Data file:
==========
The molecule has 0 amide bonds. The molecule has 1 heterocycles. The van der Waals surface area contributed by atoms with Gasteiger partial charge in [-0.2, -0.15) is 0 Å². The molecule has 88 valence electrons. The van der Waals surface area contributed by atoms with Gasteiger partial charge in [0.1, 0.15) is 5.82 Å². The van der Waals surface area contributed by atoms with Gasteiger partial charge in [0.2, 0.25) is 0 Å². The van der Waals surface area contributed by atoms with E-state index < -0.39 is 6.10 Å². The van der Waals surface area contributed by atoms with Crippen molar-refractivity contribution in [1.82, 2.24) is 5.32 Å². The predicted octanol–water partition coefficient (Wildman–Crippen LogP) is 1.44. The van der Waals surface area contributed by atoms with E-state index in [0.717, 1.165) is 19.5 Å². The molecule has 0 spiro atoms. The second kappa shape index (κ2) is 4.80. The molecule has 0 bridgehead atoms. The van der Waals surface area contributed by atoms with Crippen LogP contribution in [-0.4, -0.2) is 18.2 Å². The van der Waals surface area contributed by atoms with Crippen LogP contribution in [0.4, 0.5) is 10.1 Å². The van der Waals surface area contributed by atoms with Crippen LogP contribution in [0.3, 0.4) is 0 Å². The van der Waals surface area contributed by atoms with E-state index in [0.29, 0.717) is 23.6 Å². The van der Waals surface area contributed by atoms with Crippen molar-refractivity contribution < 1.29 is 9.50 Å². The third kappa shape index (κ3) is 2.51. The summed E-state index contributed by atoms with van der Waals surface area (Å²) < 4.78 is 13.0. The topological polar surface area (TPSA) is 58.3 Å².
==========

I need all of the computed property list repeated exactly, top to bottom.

The molecule has 0 amide bonds. The molecule has 1 heterocycles. The van der Waals surface area contributed by atoms with Gasteiger partial charge in [-0.2, -0.15) is 0 Å². The molecule has 88 valence electrons. The van der Waals surface area contributed by atoms with Gasteiger partial charge in [0.1, 0.15) is 5.82 Å². The van der Waals surface area contributed by atoms with Gasteiger partial charge in [0.2, 0.25) is 0 Å². The van der Waals surface area contributed by atoms with E-state index < -0.39 is 6.10 Å². The van der Waals surface area contributed by atoms with Crippen molar-refractivity contribution in [1.82, 2.24) is 5.32 Å². The predicted octanol–water partition coefficient (Wildman–Crippen LogP) is 1.44. The van der Waals surface area contributed by atoms with E-state index in [0.717, 1.165) is 19.5 Å². The molecule has 0 spiro atoms. The second kappa shape index (κ2) is 4.80. The molecule has 0 bridgehead atoms. The van der Waals surface area contributed by atoms with Crippen LogP contribution in [-0.4, -0.2) is 18.2 Å². The van der Waals surface area contributed by atoms with Crippen LogP contribution in [0.4, 0.5) is 10.1 Å². The van der Waals surface area contributed by atoms with Crippen LogP contribution in [0.3, 0.4) is 0 Å². The van der Waals surface area contributed by atoms with E-state index in [0.29, 0.717) is 23.6 Å². The van der Waals surface area contributed by atoms with Crippen molar-refractivity contribution < 1.29 is 9.50 Å². The third kappa shape index (κ3) is 2.51. The summed E-state index contributed by atoms with van der Waals surface area (Å²) < 4.78 is 13.0. The topological polar surface area (TPSA) is 58.3 Å².